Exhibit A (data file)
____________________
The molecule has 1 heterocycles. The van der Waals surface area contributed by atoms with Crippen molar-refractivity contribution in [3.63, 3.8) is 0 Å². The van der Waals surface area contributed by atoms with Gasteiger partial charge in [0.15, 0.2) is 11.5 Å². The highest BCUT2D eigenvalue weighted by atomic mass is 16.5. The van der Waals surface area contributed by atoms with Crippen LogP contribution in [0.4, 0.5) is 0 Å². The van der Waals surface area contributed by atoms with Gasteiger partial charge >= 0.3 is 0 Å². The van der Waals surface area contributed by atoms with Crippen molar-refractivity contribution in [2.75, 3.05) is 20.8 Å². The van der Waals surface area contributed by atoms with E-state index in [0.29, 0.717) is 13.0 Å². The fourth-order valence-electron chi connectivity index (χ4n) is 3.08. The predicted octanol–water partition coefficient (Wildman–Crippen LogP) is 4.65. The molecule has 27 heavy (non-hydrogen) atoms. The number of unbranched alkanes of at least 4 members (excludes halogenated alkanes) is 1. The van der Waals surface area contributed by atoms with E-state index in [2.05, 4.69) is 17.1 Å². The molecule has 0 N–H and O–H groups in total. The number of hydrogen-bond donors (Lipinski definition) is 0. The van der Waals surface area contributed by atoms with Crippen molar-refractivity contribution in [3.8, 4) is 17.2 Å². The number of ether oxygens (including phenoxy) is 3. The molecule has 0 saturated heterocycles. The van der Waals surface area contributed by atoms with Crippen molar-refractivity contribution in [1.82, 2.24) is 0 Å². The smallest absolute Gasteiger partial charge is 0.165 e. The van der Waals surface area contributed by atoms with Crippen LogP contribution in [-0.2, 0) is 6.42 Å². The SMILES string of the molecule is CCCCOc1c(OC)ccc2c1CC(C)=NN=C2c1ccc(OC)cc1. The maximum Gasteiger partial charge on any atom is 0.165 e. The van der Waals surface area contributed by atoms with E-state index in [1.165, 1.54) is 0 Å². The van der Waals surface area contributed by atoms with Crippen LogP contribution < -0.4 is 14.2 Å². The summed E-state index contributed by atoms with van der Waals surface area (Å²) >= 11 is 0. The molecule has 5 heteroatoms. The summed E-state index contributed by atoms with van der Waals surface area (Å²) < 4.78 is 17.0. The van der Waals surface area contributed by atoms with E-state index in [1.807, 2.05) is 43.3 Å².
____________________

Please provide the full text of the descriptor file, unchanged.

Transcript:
The molecule has 1 heterocycles. The van der Waals surface area contributed by atoms with Crippen molar-refractivity contribution in [3.63, 3.8) is 0 Å². The van der Waals surface area contributed by atoms with Gasteiger partial charge in [0.15, 0.2) is 11.5 Å². The highest BCUT2D eigenvalue weighted by atomic mass is 16.5. The van der Waals surface area contributed by atoms with Crippen LogP contribution in [0.4, 0.5) is 0 Å². The van der Waals surface area contributed by atoms with Gasteiger partial charge >= 0.3 is 0 Å². The van der Waals surface area contributed by atoms with Crippen molar-refractivity contribution in [2.75, 3.05) is 20.8 Å². The van der Waals surface area contributed by atoms with E-state index in [0.29, 0.717) is 13.0 Å². The fourth-order valence-electron chi connectivity index (χ4n) is 3.08. The predicted octanol–water partition coefficient (Wildman–Crippen LogP) is 4.65. The molecule has 27 heavy (non-hydrogen) atoms. The number of unbranched alkanes of at least 4 members (excludes halogenated alkanes) is 1. The van der Waals surface area contributed by atoms with E-state index in [2.05, 4.69) is 17.1 Å². The molecule has 0 N–H and O–H groups in total. The number of hydrogen-bond donors (Lipinski definition) is 0. The van der Waals surface area contributed by atoms with Crippen molar-refractivity contribution in [3.8, 4) is 17.2 Å². The number of ether oxygens (including phenoxy) is 3. The molecule has 0 saturated heterocycles. The van der Waals surface area contributed by atoms with Crippen molar-refractivity contribution in [1.82, 2.24) is 0 Å². The smallest absolute Gasteiger partial charge is 0.165 e. The van der Waals surface area contributed by atoms with Crippen LogP contribution in [-0.2, 0) is 6.42 Å². The SMILES string of the molecule is CCCCOc1c(OC)ccc2c1CC(C)=NN=C2c1ccc(OC)cc1. The maximum Gasteiger partial charge on any atom is 0.165 e. The van der Waals surface area contributed by atoms with E-state index in [1.165, 1.54) is 0 Å². The van der Waals surface area contributed by atoms with Crippen LogP contribution < -0.4 is 14.2 Å². The summed E-state index contributed by atoms with van der Waals surface area (Å²) >= 11 is 0. The molecule has 5 heteroatoms. The summed E-state index contributed by atoms with van der Waals surface area (Å²) < 4.78 is 17.0. The van der Waals surface area contributed by atoms with E-state index in [1.807, 2.05) is 43.3 Å².